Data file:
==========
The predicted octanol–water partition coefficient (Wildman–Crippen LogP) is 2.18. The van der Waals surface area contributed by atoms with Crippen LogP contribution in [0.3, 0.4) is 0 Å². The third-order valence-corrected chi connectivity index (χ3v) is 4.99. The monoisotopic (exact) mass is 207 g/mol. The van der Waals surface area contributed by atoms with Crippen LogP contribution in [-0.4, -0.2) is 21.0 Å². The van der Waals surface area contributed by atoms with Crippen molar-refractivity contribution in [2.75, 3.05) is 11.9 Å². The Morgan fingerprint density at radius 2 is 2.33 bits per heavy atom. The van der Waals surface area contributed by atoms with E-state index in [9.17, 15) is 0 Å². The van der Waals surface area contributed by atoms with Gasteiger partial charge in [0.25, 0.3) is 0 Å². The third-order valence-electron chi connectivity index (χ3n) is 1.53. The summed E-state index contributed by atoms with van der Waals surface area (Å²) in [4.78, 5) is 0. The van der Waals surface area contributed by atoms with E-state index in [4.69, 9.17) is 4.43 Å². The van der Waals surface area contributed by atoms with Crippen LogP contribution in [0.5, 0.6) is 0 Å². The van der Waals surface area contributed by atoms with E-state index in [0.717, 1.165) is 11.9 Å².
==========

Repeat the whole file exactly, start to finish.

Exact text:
The predicted octanol–water partition coefficient (Wildman–Crippen LogP) is 2.18. The van der Waals surface area contributed by atoms with Crippen LogP contribution in [0.3, 0.4) is 0 Å². The third-order valence-corrected chi connectivity index (χ3v) is 4.99. The monoisotopic (exact) mass is 207 g/mol. The van der Waals surface area contributed by atoms with Crippen LogP contribution in [-0.4, -0.2) is 21.0 Å². The van der Waals surface area contributed by atoms with Crippen molar-refractivity contribution in [2.75, 3.05) is 11.9 Å². The Morgan fingerprint density at radius 2 is 2.33 bits per heavy atom. The van der Waals surface area contributed by atoms with E-state index in [9.17, 15) is 0 Å². The van der Waals surface area contributed by atoms with Gasteiger partial charge in [0.25, 0.3) is 0 Å². The third-order valence-electron chi connectivity index (χ3n) is 1.53. The summed E-state index contributed by atoms with van der Waals surface area (Å²) in [4.78, 5) is 0. The van der Waals surface area contributed by atoms with E-state index in [4.69, 9.17) is 4.43 Å². The van der Waals surface area contributed by atoms with Crippen LogP contribution in [0.5, 0.6) is 0 Å². The van der Waals surface area contributed by atoms with E-state index in [0.717, 1.165) is 11.9 Å².